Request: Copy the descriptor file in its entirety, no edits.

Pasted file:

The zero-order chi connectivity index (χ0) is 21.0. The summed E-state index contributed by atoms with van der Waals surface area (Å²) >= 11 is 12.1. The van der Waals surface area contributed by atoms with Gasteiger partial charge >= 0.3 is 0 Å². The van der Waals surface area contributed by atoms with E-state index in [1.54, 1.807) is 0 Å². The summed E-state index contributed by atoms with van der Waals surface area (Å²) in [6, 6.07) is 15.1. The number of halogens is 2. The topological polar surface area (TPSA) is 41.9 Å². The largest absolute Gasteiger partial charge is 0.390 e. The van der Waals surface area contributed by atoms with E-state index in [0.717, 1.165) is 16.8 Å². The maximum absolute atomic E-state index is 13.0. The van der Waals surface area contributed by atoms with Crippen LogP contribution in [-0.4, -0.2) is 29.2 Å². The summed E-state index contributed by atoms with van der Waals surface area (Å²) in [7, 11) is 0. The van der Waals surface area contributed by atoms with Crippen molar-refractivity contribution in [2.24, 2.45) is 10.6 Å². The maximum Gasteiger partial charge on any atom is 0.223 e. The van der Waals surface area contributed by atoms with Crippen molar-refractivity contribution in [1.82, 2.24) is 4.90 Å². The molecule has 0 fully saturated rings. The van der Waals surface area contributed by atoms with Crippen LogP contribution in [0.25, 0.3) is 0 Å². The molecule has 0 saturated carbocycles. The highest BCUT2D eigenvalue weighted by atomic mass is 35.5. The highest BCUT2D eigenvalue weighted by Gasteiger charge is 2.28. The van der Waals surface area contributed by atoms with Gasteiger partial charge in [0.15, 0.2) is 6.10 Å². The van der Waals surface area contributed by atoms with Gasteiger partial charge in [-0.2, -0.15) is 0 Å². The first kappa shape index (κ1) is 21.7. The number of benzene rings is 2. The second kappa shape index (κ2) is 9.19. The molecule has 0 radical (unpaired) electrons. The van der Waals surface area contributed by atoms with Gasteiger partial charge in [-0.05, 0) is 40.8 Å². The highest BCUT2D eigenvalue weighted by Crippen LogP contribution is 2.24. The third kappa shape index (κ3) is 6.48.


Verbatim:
The zero-order chi connectivity index (χ0) is 21.0. The summed E-state index contributed by atoms with van der Waals surface area (Å²) >= 11 is 12.1. The van der Waals surface area contributed by atoms with Gasteiger partial charge >= 0.3 is 0 Å². The van der Waals surface area contributed by atoms with E-state index in [1.54, 1.807) is 0 Å². The summed E-state index contributed by atoms with van der Waals surface area (Å²) in [6, 6.07) is 15.1. The number of halogens is 2. The topological polar surface area (TPSA) is 41.9 Å². The largest absolute Gasteiger partial charge is 0.390 e. The van der Waals surface area contributed by atoms with E-state index in [0.717, 1.165) is 16.8 Å². The maximum absolute atomic E-state index is 13.0. The van der Waals surface area contributed by atoms with Crippen LogP contribution in [-0.4, -0.2) is 29.2 Å². The summed E-state index contributed by atoms with van der Waals surface area (Å²) in [7, 11) is 0. The van der Waals surface area contributed by atoms with Crippen molar-refractivity contribution in [2.24, 2.45) is 10.6 Å². The maximum Gasteiger partial charge on any atom is 0.223 e. The van der Waals surface area contributed by atoms with Crippen molar-refractivity contribution in [1.82, 2.24) is 4.90 Å². The molecule has 0 fully saturated rings. The van der Waals surface area contributed by atoms with Crippen LogP contribution in [0.25, 0.3) is 0 Å². The molecule has 0 saturated carbocycles. The highest BCUT2D eigenvalue weighted by atomic mass is 35.5. The highest BCUT2D eigenvalue weighted by Gasteiger charge is 2.28. The van der Waals surface area contributed by atoms with Gasteiger partial charge in [0.15, 0.2) is 6.10 Å². The van der Waals surface area contributed by atoms with Gasteiger partial charge in [-0.2, -0.15) is 0 Å². The first kappa shape index (κ1) is 21.7. The number of benzene rings is 2. The second kappa shape index (κ2) is 9.19. The molecule has 0 radical (unpaired) electrons. The van der Waals surface area contributed by atoms with Gasteiger partial charge in [-0.05, 0) is 40.8 Å². The highest BCUT2D eigenvalue weighted by Crippen LogP contribution is 2.24. The third kappa shape index (κ3) is 6.48.